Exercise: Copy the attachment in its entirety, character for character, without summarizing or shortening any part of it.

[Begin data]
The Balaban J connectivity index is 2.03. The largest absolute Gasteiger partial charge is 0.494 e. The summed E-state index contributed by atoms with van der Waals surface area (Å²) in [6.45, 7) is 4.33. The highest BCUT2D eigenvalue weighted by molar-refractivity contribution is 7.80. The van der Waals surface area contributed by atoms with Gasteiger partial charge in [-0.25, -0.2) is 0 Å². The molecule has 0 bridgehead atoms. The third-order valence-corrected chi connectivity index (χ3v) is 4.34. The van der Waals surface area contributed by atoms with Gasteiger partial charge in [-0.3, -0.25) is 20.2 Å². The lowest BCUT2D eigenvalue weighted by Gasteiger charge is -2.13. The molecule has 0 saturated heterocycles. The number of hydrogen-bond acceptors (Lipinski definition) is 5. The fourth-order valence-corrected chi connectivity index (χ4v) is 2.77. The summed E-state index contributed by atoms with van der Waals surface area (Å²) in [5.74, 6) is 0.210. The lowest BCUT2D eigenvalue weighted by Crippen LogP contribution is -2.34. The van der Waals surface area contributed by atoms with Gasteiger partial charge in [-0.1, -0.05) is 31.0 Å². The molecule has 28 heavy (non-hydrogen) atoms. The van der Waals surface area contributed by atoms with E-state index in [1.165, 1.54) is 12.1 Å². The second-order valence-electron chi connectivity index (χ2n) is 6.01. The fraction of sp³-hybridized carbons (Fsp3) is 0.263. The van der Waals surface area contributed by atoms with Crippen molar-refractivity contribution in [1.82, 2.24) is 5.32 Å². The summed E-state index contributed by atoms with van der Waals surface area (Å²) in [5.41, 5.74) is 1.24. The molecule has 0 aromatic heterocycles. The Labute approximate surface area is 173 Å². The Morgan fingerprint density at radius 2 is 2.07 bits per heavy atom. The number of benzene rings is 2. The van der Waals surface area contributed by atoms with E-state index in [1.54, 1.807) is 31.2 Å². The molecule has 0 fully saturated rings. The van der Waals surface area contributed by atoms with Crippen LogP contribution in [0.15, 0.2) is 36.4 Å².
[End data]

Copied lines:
The Balaban J connectivity index is 2.03. The largest absolute Gasteiger partial charge is 0.494 e. The summed E-state index contributed by atoms with van der Waals surface area (Å²) in [6.45, 7) is 4.33. The highest BCUT2D eigenvalue weighted by molar-refractivity contribution is 7.80. The van der Waals surface area contributed by atoms with Gasteiger partial charge in [-0.25, -0.2) is 0 Å². The molecule has 0 bridgehead atoms. The third-order valence-corrected chi connectivity index (χ3v) is 4.34. The van der Waals surface area contributed by atoms with Gasteiger partial charge in [-0.3, -0.25) is 20.2 Å². The lowest BCUT2D eigenvalue weighted by Gasteiger charge is -2.13. The molecule has 0 saturated heterocycles. The number of hydrogen-bond acceptors (Lipinski definition) is 5. The fourth-order valence-corrected chi connectivity index (χ4v) is 2.77. The summed E-state index contributed by atoms with van der Waals surface area (Å²) in [5.74, 6) is 0.210. The lowest BCUT2D eigenvalue weighted by Crippen LogP contribution is -2.34. The van der Waals surface area contributed by atoms with Gasteiger partial charge in [-0.1, -0.05) is 31.0 Å². The molecule has 28 heavy (non-hydrogen) atoms. The van der Waals surface area contributed by atoms with E-state index in [1.165, 1.54) is 12.1 Å². The second-order valence-electron chi connectivity index (χ2n) is 6.01. The fraction of sp³-hybridized carbons (Fsp3) is 0.263. The van der Waals surface area contributed by atoms with Crippen molar-refractivity contribution in [1.82, 2.24) is 5.32 Å². The summed E-state index contributed by atoms with van der Waals surface area (Å²) in [5.41, 5.74) is 1.24. The molecule has 0 aromatic heterocycles. The Labute approximate surface area is 173 Å². The Morgan fingerprint density at radius 2 is 2.07 bits per heavy atom. The number of benzene rings is 2. The van der Waals surface area contributed by atoms with E-state index in [1.54, 1.807) is 31.2 Å². The molecule has 0 fully saturated rings. The van der Waals surface area contributed by atoms with Crippen LogP contribution in [0.15, 0.2) is 36.4 Å².